Kate Brandt leads three lives. As a suburban mother she ferries middle school boys around in her black Toyota, and as an adult literacy teacher in the Bronx she ferries bags of books into the classroom in order to get her students to read. As a writer, she crouches in bed, waiting for the right thought.
In 1998, she graduated from Sarah Lawrence College with an MFA in fiction. Her work has appeared in Tricycle: the Buddhist Review, Literary Mama, and a piece about her writing group is forthcoming in a blog called Talking Writing.
When I first began to write, I tried to stay away from great books. I didn’t want a stronger, surer voice to take over in my head. That’s changed as I’ve grown more confident that writing well is not so much a magic trick as a result of hard work. Over the years there have been some books that have taught me important lessons about storytelling.
One of these is The Seven Sisters by Margaret Drabble, a novel made up of a divorced woman’s journal entries. Not much happens in the story—the narrator takes walks; goes to exercise class; strikes up a conversation with a stranger in a store—yet I couldn’t put the book down. The question posed by this novel—how do you recover after losing the life you thought you were meant for?—was too compelling.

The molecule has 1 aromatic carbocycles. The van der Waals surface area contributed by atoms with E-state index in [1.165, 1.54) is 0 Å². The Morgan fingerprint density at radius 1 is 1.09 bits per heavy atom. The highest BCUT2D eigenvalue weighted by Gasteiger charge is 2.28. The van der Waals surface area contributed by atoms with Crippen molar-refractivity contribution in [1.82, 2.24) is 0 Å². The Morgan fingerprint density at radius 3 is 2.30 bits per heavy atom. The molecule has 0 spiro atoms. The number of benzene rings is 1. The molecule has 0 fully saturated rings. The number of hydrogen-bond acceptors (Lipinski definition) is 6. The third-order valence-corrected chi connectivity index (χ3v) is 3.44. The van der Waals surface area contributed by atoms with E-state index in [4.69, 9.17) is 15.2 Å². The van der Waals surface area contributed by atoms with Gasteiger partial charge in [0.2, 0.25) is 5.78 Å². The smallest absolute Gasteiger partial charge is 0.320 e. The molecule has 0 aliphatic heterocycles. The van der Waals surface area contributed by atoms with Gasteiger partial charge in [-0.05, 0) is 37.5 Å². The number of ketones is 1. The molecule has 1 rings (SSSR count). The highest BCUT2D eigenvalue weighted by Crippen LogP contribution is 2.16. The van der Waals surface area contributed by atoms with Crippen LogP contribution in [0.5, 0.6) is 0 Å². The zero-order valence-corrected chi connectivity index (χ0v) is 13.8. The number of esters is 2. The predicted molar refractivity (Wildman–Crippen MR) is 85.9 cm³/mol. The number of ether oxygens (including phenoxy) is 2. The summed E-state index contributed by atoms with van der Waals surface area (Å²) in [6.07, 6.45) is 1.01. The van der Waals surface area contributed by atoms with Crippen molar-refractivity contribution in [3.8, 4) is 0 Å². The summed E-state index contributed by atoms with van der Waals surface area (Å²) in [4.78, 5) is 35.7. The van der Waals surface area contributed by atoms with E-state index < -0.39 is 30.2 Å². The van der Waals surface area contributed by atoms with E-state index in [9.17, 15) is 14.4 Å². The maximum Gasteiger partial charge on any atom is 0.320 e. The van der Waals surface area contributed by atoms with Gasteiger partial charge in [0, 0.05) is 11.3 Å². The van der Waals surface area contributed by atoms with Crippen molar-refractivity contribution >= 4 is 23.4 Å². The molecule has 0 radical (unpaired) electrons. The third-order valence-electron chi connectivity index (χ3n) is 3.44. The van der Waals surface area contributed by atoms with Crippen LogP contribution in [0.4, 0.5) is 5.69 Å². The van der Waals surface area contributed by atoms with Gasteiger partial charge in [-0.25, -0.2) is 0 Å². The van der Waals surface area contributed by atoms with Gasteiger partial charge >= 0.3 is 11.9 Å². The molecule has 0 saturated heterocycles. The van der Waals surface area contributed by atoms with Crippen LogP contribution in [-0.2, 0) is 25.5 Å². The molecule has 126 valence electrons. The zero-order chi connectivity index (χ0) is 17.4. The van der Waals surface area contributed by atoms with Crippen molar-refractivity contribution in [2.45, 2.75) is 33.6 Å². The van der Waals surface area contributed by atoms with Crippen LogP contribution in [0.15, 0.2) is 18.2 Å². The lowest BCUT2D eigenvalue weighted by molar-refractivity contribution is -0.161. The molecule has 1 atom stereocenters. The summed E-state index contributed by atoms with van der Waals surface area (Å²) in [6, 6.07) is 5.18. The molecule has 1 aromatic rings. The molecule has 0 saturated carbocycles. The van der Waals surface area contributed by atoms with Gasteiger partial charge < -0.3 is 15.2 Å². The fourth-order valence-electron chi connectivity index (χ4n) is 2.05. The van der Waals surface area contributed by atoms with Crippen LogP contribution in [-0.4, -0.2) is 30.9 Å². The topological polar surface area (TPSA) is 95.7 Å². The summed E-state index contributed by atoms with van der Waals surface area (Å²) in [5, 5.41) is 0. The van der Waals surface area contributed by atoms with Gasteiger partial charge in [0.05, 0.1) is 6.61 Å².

The Romantic, by Barbara Gowdy, is another novel about loss. I loved it partly for its structure—in the first line we learn the story’s ending, so we don’t read to find out what happened, but rather how it happened, which I always prefer. Gowdy’s narrator is utterly unsentimental, which is what makes this novel about love so strangely comforting.
In the hands of lesser writers, the Holocaust is diminished, but Mark Slouka’s novel The Visible World is a beautiful rumination on what it is that can survive the destruction of an entire world. This novel circles slowly around its subject until—as I always feel with great books—we must come to the end but we don’t want to because it’s just so good.
Jim Shepard’s stories have appeared in McSweeney’s, Granta, The Atlantic Monthly, Esquire, Harper’s, The New Yorker, The Paris Review, Ploughshares, Triquarterly, Playboy . . . essentially everywhere. In them, something bad is always about to happen, and his narrators—neglectful husbands, irresponsible brothers—always wish they could have done better. They make me feel OK to be human, and grateful there are such good stories out there, showing us the things we don’t know how to say.
What books or stories make you feel better about the human condition?